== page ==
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Uncertainty is a part of business, by Bob Vecchiotti

Several centuries ago, business owners were concerned with local uncertainties. What is my competitor in the same town doing? How can I keep more people at work and not be raided by a new company in the area? How can I survive a fire? These concerns were easily resolved since there was plenty of local support to draw upon.

Inventory wasn’t a concern, suppliers were mostly local. Product features were stable for longer times. There were some uncertainties over time with social changes e.g. veteran benefits, new taxes, pensions, and social security. Sales weren’t too complicated since loyalties were easily established among people they knew from more than one venue. For many years after the world wars we saw no limit to growth.

But times have changed with a dramatic increase in uncertainty so that as a business owner you have to keep ahead of many more functions of your business from marketing, to product development, to on-boarding to training employees, to new financial options and tools, and to new methods to use in planning ahead.

Many varieties of cereals, toothpaste, brushes, and soft drinks are offered to hedge market uncertainties. Competition is everywhere literally as new entrepreneurs chip away at your successes. Some competitors are known; others haven’t played their hand yet.

How do you deal with all of today’s uncertainties? It’s a world where you have to expect changes. A first step is to be vigilant for changes that can impact you and your business. Carefully review your industry data and related industries to see what forces can co-opt your products or services. They’re likely to be many and not under the usual places. They are uncovered by persistence and some intuitive guesses. Making frequent connections with customers, suppliers, employees, and peers can provide data you can use to evaluate your situation and make uncertainties more visible.

A search for the new and the many opportunities based on evidence, persistence, intuition, perception, and gut feel can help find more pathways to success and encourage innovation. Having a positive attitude with self talk that says you can and will do this hastens making uncertainty more certain. From uncertainty come new opportunities. Let Chicken Little worry about the sky falling.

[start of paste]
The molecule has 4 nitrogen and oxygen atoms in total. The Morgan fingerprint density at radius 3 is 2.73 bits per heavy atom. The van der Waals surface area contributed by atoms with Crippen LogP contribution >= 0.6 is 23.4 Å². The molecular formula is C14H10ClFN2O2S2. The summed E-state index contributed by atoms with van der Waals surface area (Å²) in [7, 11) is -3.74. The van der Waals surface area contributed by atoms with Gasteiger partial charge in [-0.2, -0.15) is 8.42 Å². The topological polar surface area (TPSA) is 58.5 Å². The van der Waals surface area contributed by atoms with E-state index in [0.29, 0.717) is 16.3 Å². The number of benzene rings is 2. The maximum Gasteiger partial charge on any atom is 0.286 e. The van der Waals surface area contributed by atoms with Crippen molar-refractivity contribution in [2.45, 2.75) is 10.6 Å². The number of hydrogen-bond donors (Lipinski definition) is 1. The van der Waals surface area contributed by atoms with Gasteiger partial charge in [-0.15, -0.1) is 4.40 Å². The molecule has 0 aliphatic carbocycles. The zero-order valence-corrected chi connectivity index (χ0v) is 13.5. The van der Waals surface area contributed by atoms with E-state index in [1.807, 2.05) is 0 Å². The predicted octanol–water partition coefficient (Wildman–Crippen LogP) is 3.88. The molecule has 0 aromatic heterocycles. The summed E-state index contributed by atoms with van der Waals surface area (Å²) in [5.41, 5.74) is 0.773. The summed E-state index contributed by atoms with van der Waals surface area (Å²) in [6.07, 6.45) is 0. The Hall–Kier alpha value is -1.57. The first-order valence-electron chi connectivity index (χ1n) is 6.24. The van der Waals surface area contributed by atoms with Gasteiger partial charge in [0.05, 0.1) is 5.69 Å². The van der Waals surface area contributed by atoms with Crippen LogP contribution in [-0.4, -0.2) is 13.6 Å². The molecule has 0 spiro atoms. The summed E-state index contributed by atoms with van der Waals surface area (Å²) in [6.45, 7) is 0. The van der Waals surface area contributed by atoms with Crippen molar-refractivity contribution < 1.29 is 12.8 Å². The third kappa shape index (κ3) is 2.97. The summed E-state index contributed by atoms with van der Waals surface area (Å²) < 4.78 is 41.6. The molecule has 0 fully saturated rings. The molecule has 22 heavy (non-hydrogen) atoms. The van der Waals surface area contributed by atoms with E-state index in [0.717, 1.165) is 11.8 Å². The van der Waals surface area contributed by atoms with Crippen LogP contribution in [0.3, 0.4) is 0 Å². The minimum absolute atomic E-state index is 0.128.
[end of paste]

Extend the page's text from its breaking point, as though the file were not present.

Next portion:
Together with greater uncertainty come changes to your leadership activities that go a long way in not only adjusting to the changes but also capitalizing on the opportunities they present. As the CEO of a business, educational institution, charitable organization, or non-government organization, you probably know the value of a high tolerance for ambiguity. Navigating the uncertain environments involves courage and means not only being flexible but also being able to understand opposites by using the process of indentifying pros and cons of alternatives.

It’s not just competitors who can disrupt your business. Today you have to include the random and unpredictable attacks that can come from terrorists both domestic and international. The threat is real and is the hardest to deal with. You can’t spend a lot of time worrying about it unless you are doing business with suppliers or customers in areas where the threats are higher.

Contingency plans are a great tool for identifying how you would handle an attack or international disruption. Taking the time to build on what you know, asking the “What if” questions, and devising a plan that will overcome the unexpected is time well spent. A realistic perspective means that you won’t ask all the “What ifs” that exist. That’s OK since you’re likely to ask the important ones.

There are some things that will always be unchanging with your business. Each day you’ll have time to deal with uncertainty, your full leadership competencies are available, your loyal employees are available, and your spirit of winning and meeting your objectives is alive and well.

You need some uncertainty to keep your business life focused. There are opportunities ahead. And from the play “Annie” it’s star sings a hope filled song with these opening and ending words, ”The sun will come out tomorrow, bet your bottom dollar they’ll be sun tomorrow….(and) you’re only a day away.”

Bob Vecchiotti is a businessadviser and executive coach inPeterborough. He lives in Dublin.

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